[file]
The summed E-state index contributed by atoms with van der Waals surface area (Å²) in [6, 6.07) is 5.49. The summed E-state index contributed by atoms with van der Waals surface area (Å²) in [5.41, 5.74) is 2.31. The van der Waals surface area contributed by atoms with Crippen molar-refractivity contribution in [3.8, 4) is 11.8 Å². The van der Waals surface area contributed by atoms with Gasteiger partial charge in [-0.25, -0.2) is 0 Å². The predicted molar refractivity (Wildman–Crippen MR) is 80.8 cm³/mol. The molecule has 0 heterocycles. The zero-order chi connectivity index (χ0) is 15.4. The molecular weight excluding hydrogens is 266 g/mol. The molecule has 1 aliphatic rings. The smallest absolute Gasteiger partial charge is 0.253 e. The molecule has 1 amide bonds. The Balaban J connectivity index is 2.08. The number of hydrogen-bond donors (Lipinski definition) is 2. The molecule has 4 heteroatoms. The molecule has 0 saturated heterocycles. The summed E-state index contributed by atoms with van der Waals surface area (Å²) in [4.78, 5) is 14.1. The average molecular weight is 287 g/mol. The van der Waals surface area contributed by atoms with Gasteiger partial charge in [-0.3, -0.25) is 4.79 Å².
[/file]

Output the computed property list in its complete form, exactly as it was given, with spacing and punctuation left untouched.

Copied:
The summed E-state index contributed by atoms with van der Waals surface area (Å²) in [6, 6.07) is 5.49. The summed E-state index contributed by atoms with van der Waals surface area (Å²) in [5.41, 5.74) is 2.31. The van der Waals surface area contributed by atoms with Crippen molar-refractivity contribution in [3.8, 4) is 11.8 Å². The van der Waals surface area contributed by atoms with Gasteiger partial charge in [-0.25, -0.2) is 0 Å². The predicted molar refractivity (Wildman–Crippen MR) is 80.8 cm³/mol. The molecule has 0 heterocycles. The zero-order chi connectivity index (χ0) is 15.4. The molecular weight excluding hydrogens is 266 g/mol. The molecule has 1 aliphatic rings. The smallest absolute Gasteiger partial charge is 0.253 e. The molecule has 1 amide bonds. The Balaban J connectivity index is 2.08. The number of hydrogen-bond donors (Lipinski definition) is 2. The molecule has 4 heteroatoms. The molecule has 0 saturated heterocycles. The summed E-state index contributed by atoms with van der Waals surface area (Å²) in [4.78, 5) is 14.1. The average molecular weight is 287 g/mol. The van der Waals surface area contributed by atoms with Gasteiger partial charge in [-0.3, -0.25) is 4.79 Å².